1. another installment of the shipyard series on RSI https://robertsspaceindustries.com/comm-link/engineering/16181-The-Shipyard-Weapon-Hardpoints Weapon Hardpoints A Guide to the New Ship Matrix Greetings Citizens! Weapons and their hardpoints. The next several topics of discussion focused on the new Ship Matrix are possibly some of the most important areas we’ll cover, and relevant to everyone who’s concerned with how their ships perform in combat. Since the start of the project we’ve gone through many iterations of design on our ship hardpoints and with SC Alpha 3.0 we’ll complete another small iteration to them in our continuing effort to address much of the confusion regarding their sizing, what can be done with them, and more. To begin, every item on a ship is attached to a hardpoint, or “itemport” as we sometimes refer to them by their in-engine designation, and each one has restrictions on what type of items can be attached to it. This system prevents people from putting power plants where turrets should go, fuel tanks where the radar is supposed to be, and other similar examples of undesirable customization. In this article’s topic, for the specific itemports we classify as “weapon” hardpoints, they have some restrictions of their own: They are restricted to a single size item, no more ranges of item size such as Size 1-3. They can only take a weapon directly attached of that size or a gimbal mount of that size attached to it. Some specific instances may have additional restrictions to limit them to individual items or types, such as the Vanguard nose weapon array. Fixed Weapon Mounts Attaching a weapon of matching size to the itemport directly is what we call a Fixed weapon mount, and has the inherent benefit of being capable of using the largest weapon made possible by that hardpoint while contending with limited aiming and a requirement to land their shots more accurately. Gimbal Weapon Mounts As an alternative to attaching the maximum sized weapon to your itemport, you may choose to use a Gimbal Mount. Gimbals allow players to attach a smaller sized weapon that will enable the user to line their shots up with more ease than a fixed on it’s own. The Gimbal Mount must be the same size as the hardpoint, but can only support a weapon at least one size smaller due to the space it occupies. These are the only two types of items that can be attached to weapon hardpoints and gimbal mounts can only contain a single weapon hardpoint. Other Weapon Types or: What Happened to Twin-Link, Tri-Link, Quad-Link, Barrage and More? Aside from twin-link weapons, many of the items described by various designers over time have not made the transition from drawing board to implementation. These include things like “tri-link,” “quad-link,” “barrage” and others. Most of these had problems at various stages, including the sizing penalty applied to them which soon became very unwieldy to manage. For twin-link weapons specifically, these are now as turrets, specifically remote ones, and will be discussed in that article. There are a fair amount of ships with these sort of items attached so we encourage you not worry if you see their “weapon” count drop down, as they more than likely now have an extra turret to account for this. The primary driving factor in this was physical size. Simply put, by the time we had two weapons on a mount this was often significantly larger than the base weapon that could go on that mount and caused visual or physical clipping and often resulted in the firing arc having to be limited to such an extent that it became virtually useless. This change from twin-link to remote turret is designed to give the player as much functionality from the item as possible. Ships that now have these Remote Turrets will find that in the majority of cases these bespoke items will only be swappable with other custom tailored turrets made for that ship. An example of this can be found in the Mustangs current Chin Turret (with 2x S1 hardpoints) that will be swapable with a new Mustang Chin Turret containing a 1xS2 hardpoint. This system will be covered further in the dedicated articles on turrets. How Ship Items are Displayed or: You Changed Things and Now I Can’t Read Any of This The Ship Stats Update has been a long time coming. In addition to refining our own internal policies and metrics, work was needed in order to display that information to you in as comprehensive, yet understandable a manner as possible. To that end, in addition to the changes to the Technical Information panel discussed in Part 3, we have made significant alterations to how default loadouts are presented to the backer. To the right you will see the legend that guides all items found in the Technical Overview. For the purposes of this section, we will be focused on weapons, but the information here will apply to reading all items found in the Technical Overview. Things That Go Boom To the right of the Technical Overview, you will find the weapons pane, where the various armaments for a ship are found. This section is itself broken down into four sub-sections. Weapons. The hardpoints we’ve been discussing in this article, where you can attach a variety of ballistic and energy-based armament. Turrets. Covered in more detail in our next part. You will find both manned and remote turrets here. Missiles. The things that go in the Missile Racks used to blow stuff up. Torpedoes or missiles can be shown here. Utility Items. This is where you will find things like the Stor-All box on the Hornet F7C. While this article is specifically about weapons, we’re not ignoring Turrets, Ordnance and Other Hardpoints. We’ll be covering each one individually in the next few articles, so stay tuned. Frequently Asked Questions or: Questions We Figured You Might Have Q: Can I put missiles on weapon hardpoints? A: No, these are counted as Ordnance hardpoints and will have their own post in the next few days dedicated to all things Ordnance. Q: Why can I only put a S2 weapon on a S3 Gimbal? A: This is primarily due to game balance. Gimbal weapons provide a natural advantage due to their independence from the ships movement when aiming. By reducing the maximum size they can take by 1 from the itemport, their damage output is naturally reduced and should keep fixed weapons competitive in terms of DPS. Q: Why have you removed the range of sizes on a hardpoint? A: When we looked at it, there were very few ships that actually had this set up. It was primarily the Aurora line and upon examination, we found it not particularly useful long term and an easy cause of various inconsistencies. For example, having a range of S1-S2 gave you the option of having Fixed S2, Gimbal S1 or Fixed S1 and nobody ever would pick Fixed S1 as an option when you can Gimbal Lock to achieve the same result. Removing this option cleans up the design rules and overall setup significantly across the board and does so with virtually no impact on players.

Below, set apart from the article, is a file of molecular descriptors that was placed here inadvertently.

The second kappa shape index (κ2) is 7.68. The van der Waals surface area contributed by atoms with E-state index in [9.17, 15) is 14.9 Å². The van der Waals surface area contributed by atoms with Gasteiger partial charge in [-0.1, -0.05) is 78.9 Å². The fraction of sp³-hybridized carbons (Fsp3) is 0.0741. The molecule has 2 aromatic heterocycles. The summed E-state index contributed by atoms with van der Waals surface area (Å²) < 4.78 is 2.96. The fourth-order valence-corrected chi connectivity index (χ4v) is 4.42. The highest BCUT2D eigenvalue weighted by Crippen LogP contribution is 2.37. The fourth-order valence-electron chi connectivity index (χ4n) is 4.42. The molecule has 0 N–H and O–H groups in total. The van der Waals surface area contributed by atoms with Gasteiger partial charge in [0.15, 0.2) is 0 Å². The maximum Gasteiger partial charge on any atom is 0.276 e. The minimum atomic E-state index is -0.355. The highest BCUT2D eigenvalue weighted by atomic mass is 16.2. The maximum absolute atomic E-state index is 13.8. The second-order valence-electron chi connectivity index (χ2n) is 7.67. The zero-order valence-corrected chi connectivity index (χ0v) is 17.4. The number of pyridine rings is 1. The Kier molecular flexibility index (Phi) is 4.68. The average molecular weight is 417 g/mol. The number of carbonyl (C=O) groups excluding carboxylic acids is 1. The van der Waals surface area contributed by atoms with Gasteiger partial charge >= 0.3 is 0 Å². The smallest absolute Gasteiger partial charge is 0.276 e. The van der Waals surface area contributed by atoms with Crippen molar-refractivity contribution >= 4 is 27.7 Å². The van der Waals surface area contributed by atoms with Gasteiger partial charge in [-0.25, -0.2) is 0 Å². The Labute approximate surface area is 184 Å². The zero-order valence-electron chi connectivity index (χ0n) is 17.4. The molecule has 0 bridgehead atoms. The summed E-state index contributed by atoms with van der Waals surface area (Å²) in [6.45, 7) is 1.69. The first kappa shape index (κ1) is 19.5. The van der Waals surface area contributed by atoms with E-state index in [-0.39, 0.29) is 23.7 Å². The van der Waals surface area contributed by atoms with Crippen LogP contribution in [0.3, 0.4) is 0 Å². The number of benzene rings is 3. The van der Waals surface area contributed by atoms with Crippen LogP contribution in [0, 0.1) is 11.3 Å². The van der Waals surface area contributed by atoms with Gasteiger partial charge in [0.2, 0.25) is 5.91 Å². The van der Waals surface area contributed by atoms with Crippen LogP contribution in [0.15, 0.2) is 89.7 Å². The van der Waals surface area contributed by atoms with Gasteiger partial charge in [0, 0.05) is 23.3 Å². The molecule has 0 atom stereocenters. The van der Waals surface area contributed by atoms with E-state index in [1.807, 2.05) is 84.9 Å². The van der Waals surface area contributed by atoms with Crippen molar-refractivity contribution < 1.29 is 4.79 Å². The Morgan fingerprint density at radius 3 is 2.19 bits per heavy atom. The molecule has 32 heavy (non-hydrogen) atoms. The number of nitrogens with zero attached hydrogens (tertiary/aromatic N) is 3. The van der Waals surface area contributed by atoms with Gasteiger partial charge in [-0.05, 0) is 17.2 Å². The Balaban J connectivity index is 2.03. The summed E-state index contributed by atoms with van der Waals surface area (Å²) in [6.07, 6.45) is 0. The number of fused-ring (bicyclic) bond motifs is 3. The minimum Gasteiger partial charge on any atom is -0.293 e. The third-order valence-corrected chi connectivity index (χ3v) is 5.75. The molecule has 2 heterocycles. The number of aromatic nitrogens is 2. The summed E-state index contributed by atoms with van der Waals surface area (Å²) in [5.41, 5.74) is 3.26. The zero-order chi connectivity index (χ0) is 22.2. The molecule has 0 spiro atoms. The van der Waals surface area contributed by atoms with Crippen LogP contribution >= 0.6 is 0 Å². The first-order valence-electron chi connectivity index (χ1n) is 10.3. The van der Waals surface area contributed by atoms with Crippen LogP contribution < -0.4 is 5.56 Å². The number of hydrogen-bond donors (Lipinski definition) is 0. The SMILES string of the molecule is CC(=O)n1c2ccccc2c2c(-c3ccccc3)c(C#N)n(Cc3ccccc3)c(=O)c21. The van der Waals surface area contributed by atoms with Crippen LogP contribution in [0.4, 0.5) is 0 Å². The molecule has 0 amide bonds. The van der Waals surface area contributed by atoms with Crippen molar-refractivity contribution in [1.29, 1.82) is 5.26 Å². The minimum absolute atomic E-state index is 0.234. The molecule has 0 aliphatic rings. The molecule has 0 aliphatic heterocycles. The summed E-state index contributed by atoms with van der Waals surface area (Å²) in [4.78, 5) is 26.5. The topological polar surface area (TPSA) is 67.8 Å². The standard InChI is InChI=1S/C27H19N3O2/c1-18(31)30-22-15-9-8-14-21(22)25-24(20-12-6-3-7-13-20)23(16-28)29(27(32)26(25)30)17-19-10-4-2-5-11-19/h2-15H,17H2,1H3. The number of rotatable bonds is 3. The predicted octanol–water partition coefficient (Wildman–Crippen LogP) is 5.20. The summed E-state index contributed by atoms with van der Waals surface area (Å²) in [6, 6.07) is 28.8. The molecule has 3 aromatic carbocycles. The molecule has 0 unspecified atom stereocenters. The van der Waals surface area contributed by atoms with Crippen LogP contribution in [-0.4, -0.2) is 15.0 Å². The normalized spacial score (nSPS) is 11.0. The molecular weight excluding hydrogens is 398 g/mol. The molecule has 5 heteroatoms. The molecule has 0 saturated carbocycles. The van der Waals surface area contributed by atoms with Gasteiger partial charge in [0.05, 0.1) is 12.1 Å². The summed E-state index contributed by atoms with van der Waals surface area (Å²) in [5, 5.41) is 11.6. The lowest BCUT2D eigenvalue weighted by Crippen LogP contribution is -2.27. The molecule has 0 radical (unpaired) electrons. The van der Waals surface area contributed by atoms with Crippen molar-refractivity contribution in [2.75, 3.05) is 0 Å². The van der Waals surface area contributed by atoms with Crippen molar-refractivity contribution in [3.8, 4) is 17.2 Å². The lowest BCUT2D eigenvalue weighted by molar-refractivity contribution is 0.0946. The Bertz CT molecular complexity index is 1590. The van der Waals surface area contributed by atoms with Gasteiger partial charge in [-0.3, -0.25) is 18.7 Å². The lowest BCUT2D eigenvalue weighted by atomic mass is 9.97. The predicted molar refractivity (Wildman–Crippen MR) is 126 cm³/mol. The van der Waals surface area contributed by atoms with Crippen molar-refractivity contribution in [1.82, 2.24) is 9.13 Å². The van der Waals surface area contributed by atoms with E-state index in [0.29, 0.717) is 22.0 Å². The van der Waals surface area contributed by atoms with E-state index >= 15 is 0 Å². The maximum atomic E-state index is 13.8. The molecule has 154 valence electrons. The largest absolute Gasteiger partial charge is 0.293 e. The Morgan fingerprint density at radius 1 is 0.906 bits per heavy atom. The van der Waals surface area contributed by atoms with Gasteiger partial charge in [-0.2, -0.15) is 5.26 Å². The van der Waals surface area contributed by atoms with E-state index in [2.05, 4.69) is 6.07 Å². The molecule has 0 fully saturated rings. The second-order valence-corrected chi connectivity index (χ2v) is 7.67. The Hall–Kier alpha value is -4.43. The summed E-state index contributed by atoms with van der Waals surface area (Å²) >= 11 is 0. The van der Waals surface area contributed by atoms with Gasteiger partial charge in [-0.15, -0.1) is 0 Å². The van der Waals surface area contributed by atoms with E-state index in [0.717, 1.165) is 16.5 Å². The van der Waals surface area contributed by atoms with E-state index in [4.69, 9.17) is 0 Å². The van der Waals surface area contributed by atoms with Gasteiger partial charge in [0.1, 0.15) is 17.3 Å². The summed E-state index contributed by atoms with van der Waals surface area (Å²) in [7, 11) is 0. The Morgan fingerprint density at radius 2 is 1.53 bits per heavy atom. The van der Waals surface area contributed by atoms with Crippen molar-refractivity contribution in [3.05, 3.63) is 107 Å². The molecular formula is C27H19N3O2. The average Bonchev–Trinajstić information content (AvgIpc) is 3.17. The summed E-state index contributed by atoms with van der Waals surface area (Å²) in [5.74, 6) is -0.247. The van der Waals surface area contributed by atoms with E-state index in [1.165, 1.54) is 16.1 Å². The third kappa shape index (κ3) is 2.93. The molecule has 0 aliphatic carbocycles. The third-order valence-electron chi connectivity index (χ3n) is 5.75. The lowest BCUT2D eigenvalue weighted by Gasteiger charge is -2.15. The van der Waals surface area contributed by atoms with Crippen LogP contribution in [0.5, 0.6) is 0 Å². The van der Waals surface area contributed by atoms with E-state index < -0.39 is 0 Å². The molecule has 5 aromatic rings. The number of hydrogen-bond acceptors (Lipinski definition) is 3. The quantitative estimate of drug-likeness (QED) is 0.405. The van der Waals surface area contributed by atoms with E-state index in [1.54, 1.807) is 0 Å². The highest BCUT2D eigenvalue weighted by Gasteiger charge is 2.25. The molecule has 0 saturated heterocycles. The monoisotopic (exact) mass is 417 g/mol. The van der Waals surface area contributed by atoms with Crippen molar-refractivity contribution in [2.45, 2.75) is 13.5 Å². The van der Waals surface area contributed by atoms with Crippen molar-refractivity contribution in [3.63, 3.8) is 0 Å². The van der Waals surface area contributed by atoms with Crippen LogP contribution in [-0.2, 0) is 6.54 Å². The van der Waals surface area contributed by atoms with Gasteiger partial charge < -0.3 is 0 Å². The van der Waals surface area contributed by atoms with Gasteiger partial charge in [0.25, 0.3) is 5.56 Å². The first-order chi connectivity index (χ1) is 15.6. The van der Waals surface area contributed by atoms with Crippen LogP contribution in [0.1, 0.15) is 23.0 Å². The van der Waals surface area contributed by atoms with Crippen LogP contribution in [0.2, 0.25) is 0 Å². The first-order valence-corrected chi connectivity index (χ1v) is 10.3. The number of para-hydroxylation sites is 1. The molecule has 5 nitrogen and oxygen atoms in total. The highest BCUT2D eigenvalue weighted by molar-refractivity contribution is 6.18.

2. Schedule Report  https://robertsspaceindustries.com/schedule-report